Trump versus Putin on the issue of nuclear weapons. As expected, the president-elect of the United States made a highly irresponsible statement: "Let it be an arms race." An irresponsible statement that, moreover, is highly useful to Vladimir Putin.

Former President Ronald Reagan is lauded in official U.S. history for his role in the fall of the Soviet Union. Anyone who was in their 20s at the beginning of the 1980s remembers the collective psychosis that affected everyone at the time. East-West relations were so tense that verbal escalation between Washington and Moscow made people fear that a clash was coming, and that it could go nuclear.

Those who laud Reagan are forgetting the democratic reforms introduced by then-President Mikhail Gorbachev in 1985. This Sunday is the 25th anniversary of his resignation on Dec. 25, 1991.

Is Donald Trump trying to rekindle these dangerous liaisons with Russia — while tensions are growing between the U.S. and China? At the very least, he threw oil on the fire when he tweeted that the United States needed to "strengthen and expand" its nuclear stockpile. On Friday morning during an interview with an MSNBC host from his home in Florida before heading to a golf game with Tiger Woods, he stated, "Let it be an arms race. We will outmatch them at every pass and outlast them all."

His entourage quickly intervened and tried to sugar-coat his statement, like they did on Wednesday when Trump seemed to say, since his statements are often as angry as they are vague, that the recent terrorist attack in Berlin justified his campaign promise to ban Muslim immigration to the United States. Nevertheless, what was said was said.

Evidently, the new cold war started brewing before Trump was elected, and has been a topic of discussion in Europe for some time. It's a "cold war 2.0," as the Guardian called it in a recent article, and it marks the end of 20 years of Western self-satisfaction.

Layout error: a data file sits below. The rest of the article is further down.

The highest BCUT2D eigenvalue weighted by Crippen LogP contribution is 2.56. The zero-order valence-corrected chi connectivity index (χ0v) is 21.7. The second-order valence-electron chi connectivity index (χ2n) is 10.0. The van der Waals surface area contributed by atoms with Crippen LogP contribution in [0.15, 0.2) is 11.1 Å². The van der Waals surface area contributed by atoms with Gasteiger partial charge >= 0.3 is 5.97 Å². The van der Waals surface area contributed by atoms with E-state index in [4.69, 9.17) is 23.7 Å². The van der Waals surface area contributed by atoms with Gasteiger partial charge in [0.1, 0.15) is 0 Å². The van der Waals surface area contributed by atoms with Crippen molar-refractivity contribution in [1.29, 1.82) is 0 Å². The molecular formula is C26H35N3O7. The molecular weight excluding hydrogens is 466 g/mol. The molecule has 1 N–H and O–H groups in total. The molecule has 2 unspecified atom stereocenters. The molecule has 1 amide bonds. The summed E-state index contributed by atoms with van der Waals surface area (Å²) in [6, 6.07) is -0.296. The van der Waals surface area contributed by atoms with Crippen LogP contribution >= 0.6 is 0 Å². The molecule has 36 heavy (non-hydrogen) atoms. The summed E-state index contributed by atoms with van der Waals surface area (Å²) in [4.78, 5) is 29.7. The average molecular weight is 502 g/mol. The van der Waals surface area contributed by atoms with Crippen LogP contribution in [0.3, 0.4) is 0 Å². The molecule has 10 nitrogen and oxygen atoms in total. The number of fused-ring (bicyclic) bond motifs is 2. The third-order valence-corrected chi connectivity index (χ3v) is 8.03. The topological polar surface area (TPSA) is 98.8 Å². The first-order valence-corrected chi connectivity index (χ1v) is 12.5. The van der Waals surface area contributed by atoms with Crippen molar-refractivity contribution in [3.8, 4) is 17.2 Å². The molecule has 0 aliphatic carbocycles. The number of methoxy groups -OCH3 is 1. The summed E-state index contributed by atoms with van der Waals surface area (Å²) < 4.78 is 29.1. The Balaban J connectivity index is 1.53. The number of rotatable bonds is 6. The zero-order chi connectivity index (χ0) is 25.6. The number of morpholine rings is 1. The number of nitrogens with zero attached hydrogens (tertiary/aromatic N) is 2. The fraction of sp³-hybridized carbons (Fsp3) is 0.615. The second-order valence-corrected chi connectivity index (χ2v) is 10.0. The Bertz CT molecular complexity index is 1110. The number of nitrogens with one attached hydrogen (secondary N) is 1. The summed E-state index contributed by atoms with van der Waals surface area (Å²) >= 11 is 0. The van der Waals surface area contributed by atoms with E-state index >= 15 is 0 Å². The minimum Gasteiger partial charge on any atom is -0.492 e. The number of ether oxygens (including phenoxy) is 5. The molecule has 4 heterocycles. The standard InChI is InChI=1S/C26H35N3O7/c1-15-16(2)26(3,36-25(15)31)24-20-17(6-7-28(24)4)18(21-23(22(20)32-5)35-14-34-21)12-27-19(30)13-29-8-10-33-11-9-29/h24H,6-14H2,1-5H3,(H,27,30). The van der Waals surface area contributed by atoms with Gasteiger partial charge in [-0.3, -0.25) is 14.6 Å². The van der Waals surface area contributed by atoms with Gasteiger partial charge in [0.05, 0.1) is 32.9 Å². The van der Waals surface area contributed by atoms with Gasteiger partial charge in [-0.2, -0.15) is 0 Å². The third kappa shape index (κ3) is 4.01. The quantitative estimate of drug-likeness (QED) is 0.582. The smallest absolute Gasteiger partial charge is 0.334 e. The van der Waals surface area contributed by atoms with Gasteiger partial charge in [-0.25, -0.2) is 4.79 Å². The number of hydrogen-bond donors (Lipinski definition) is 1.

When Gorbachev visited Berlin in 2014 for the 25th anniversary of the fall of the wall, he declared that the old historical conflict was re-emerging, most recently because of the crisis in Ukraine. More fundamentally: If the West had a less arrogant attitude toward Russia after the communist regime fell, and acknowledged the role of the father of perestroika, relations between Russia and the West would not be what they are today — and Putin's aggressive nationalism would not have spread as easily.

During most of his presidency, Barack Obama continued to be haughty. He considered Russia a rival that didn't measure up and that tried to compensate for its weakness with shows of military bravado. More recently, the White House started to adjust its discourse to the situation by stating that by overusing its resources, Moscow would sink deeper into the Syrian "quagmire."

It's nearly the end of 2016, and Vladimir Putin is in a very good position despite the sluggish Russian economy. At home, having cleared away the opposition around him, he has been expanding his authoritarianism by surfing a wave of popular nostalgia for Soviet greatness — since nostalgia can be used to selectively choose memories. Abroad, Russia has become a strategic rival in the Middle East that can't be ignored.

Putin has issued many statements about how Russia needs to increase its military power. The one Trump reacted to was not the first. It so happens that Russia and the United States, both of which have about 7,000 nuclear warheads apiece, have increased spending to modernize their arsenals.

This makes it easy to imagine that Putin will enjoy having a macho rivalry with Trump over the next few years. We can only hope to be wrong — a single nuclear bomb would be enough to cause an economic, environmental and humanitarian catastrophe.